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DaveyJJ wrote:
Answer to thread title?

YES.

And Gord's answers are spot on. Best purchase I've made this year, without question. Everyone I've played it with wants to play again.


I'll second that. Go and buy it.
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Houserule Jay
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I'm going to play the less desired Devil's advocate role and say no, not at the current sum but, it all depends on expectations.

1. More play is needed to properly answer this one, but due to the asymmetry and strengths of each as in any game like this, you do have to play a certain way to an extent, how much is the real question, and not one I can answer yet

2. This one I can answer, with a caveat in that of course it depends on how you derive fun from a game as many of us differ here. Many race games involve fast and tense movement, this one does not. Combine the slow moving nature with a calculation driven logistic pick up and delivery aspect, and well once this game is widely available you are going to see many people commenting the game is a slow dry calculation exercise (some do point to this now). That is not all together bad, it depends on tastes, expectations etc, and note that this is all fairly strategic, so many will get satisfaction from the planning aspects.

3. Replay - As Gordon pointed to 1 and 3 are somewhat related, and it will be nice in theory to play each faction at least once. How much you want to play is quite another matter of course. Is there a lot to explore here? Based on my one play I would say not really, its not like Terra Mystica or a deeper Euro game, but it does present a challenge, and challenge is another aspect other than depth or fun that can keep you coming back.

4. First and foremost this is a Euro game to me anyway, definitely not a wargame; it is a race game with a strong pick up and delivery element and it does has a strong war theme which does come through nicely.

I found the story telling aspect just a little weaker than I expected, its there, and Gordon points to a good way to view it, but I guess to me I was viewing it as a head to head race as this is how it felt, and obstacles were just that, annoyances that were in my way of victory. This is going to be pretty subjective here I think, and will depend on what the player is focused on, if following the themed details you could probably see a nice story developing in front of you.

Player interaction can actually have a BIG impact on the games pace, and to me it's too big, and this is where my main issues with the game arise, see below.

----

I found this to be a euro game with a well integrated theme. Due to it being a euro game, I took issue with the following things:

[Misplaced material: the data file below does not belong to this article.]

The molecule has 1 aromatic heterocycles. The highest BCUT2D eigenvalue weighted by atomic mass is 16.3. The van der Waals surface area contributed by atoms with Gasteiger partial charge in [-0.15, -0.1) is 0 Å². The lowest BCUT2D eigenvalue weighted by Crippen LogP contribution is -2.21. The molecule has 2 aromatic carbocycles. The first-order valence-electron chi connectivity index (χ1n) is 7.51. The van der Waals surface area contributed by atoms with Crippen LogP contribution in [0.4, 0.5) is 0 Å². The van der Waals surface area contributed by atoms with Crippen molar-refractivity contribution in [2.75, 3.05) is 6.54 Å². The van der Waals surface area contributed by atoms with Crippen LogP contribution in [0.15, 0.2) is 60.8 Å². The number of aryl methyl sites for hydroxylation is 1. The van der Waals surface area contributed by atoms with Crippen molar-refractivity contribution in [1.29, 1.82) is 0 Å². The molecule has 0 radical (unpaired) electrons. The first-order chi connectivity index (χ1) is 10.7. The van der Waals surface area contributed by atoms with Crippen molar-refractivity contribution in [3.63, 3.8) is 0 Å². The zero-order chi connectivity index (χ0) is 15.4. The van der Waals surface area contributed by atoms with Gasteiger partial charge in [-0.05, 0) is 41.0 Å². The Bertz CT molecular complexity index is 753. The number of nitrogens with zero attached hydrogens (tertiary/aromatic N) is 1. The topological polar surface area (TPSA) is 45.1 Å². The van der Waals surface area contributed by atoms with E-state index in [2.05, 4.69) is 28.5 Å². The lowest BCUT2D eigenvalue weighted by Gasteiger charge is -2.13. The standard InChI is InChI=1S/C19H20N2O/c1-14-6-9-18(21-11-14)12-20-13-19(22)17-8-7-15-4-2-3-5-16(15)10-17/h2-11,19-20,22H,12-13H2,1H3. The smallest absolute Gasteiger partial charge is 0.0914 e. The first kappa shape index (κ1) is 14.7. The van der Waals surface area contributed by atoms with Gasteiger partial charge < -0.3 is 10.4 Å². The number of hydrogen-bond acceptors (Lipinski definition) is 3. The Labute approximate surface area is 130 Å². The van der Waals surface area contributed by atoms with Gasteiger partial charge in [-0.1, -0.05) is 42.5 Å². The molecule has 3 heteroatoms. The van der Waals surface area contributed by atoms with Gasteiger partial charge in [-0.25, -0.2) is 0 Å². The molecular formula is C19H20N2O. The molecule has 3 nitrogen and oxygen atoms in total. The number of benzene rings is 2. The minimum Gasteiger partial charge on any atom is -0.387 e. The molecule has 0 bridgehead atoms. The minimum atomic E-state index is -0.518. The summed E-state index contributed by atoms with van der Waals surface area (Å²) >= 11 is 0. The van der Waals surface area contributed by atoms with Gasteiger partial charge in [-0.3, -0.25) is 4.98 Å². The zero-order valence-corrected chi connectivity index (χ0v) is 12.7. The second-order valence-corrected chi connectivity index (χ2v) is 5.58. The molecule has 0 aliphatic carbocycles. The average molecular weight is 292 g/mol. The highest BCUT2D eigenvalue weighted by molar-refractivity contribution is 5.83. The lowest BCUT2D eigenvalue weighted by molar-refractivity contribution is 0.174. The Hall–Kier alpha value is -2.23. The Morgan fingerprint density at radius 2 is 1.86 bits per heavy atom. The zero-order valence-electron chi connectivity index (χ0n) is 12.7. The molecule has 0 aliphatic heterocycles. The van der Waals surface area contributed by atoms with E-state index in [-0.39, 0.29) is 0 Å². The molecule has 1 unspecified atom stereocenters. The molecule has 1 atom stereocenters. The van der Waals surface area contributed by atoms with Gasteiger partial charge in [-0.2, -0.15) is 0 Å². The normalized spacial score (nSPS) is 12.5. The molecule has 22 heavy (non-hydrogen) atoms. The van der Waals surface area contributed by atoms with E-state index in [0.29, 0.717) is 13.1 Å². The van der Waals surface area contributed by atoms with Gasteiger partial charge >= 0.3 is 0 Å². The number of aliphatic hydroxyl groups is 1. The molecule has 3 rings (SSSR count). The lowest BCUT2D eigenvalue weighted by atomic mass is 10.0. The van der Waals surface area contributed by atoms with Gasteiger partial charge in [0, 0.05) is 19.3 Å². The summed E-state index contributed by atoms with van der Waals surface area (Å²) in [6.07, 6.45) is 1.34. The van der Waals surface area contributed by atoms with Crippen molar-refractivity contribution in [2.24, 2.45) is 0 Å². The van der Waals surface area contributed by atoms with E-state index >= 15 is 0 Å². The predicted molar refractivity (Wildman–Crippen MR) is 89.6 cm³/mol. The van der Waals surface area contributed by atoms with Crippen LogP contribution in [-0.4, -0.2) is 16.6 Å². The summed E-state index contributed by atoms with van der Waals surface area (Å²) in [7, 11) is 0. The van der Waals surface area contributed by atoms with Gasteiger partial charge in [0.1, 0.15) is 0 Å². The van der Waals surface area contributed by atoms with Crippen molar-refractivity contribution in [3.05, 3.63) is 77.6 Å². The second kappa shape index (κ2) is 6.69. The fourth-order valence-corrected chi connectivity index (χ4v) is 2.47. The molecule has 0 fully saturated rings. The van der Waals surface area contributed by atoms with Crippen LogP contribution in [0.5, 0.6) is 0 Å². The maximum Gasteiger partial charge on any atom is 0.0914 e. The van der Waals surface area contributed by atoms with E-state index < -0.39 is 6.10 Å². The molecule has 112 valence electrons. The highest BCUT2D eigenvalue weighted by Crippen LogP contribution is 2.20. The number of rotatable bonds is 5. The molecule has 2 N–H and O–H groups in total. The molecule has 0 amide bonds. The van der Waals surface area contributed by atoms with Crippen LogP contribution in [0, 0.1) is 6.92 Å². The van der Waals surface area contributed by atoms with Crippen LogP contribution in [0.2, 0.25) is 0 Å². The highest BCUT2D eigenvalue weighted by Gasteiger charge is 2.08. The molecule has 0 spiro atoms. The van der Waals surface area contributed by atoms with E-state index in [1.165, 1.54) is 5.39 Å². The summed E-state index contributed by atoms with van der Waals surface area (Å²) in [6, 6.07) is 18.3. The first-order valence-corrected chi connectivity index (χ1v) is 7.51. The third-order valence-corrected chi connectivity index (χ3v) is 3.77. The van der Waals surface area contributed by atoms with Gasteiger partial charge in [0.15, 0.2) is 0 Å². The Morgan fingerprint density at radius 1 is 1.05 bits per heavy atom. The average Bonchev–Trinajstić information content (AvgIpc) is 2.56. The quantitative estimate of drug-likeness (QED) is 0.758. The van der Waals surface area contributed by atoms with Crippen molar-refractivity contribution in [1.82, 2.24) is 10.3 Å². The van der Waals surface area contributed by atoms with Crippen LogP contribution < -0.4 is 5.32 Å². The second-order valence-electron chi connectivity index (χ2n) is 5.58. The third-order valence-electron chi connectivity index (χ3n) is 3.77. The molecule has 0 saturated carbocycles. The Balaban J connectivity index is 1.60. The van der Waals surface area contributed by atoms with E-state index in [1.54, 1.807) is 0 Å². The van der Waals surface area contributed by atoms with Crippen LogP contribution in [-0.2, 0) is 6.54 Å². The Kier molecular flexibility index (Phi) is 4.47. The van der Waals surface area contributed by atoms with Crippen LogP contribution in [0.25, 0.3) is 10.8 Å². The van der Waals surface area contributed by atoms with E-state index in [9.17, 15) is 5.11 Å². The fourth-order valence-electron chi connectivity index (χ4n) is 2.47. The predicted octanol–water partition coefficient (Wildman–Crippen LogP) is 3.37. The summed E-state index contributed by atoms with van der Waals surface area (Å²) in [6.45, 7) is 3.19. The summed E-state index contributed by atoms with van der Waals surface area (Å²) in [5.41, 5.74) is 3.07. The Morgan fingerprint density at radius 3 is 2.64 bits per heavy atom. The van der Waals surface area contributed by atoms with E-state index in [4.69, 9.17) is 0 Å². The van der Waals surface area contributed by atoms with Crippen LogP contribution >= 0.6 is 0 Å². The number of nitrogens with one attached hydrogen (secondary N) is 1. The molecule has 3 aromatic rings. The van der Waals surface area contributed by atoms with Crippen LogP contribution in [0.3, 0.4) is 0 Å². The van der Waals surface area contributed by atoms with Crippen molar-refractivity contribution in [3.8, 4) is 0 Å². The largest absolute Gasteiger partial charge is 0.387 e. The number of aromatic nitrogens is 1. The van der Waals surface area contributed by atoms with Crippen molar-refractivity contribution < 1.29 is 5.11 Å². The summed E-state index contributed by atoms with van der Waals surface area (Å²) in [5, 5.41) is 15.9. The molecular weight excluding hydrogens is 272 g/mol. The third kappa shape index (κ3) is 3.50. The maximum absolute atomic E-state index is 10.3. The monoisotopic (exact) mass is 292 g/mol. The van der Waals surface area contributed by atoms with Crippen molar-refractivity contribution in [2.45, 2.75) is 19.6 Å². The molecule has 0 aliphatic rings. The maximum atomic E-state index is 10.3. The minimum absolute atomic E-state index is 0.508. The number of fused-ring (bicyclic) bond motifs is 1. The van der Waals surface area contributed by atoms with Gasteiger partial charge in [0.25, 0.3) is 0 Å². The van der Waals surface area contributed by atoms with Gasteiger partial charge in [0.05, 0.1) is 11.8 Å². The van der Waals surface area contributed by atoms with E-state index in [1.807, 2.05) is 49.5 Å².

- IIRC there is no mention in the rules that VP's should stay hidden. Due to this there is a LOT of beat on the leader possible, since at the end of your turn you get to add German "units" in anyone's path to victory. This also has the unfortunate effect of king-making being possible, since the loser can choose who to pick on near the end.

Much more fair would have been to have German's allocated to each player's path alternating from one to the other, and then you could have an opponent decide where to put it, but letting them decide who just went too far imho. (could be houseruled actually)

- The card draws are of course random, and bad draws linked together can REALLY stimey you, like bog you down for 5 turns even. Will this even out over the course of a game? Maybe but not always from what I seen.

So point one really bothered me the most in my game and was a factor for the whole last half of the game, and right down to the last turn, where the losing player decided who won. The potentially good news about these points is that they won't be an issue in a 2 player game, which is how I want to try it next.

Hopefully that helps anyone looking at forking over the current hefty sum for this, its a unique and well put together package, but not all I hoped it would be.
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Barry Miller
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jayjonbeach wrote:
- IIRC there is no mention in the rules that VP's should stay hidden.

Well, actually there is a mention. However, to support your point, it's buried in the example on pg 9.

It says, "He places the card of the defeated division under his commander card...".

While I have a generally favorable attitude toward this Rulebook, it none the less has a few shortcomings. One is of those rules which are included in the Summary on page 20 but were omitted from the main section. I know the designer is aware and will fix with the forthcoming living rules.
The other is a pet peeve of mine with many rulebooks, and that's when a rule is to be found only inside an example. Perhaps I'm off-base, but to me, examples are exactly that. Nothing new should be introduced inside an example.

For instance, the only place in the rulebook that instructs a player to collect a medal for capturing a city with a medal icon, is in the same example.

But still, overall, this is a good rulebook.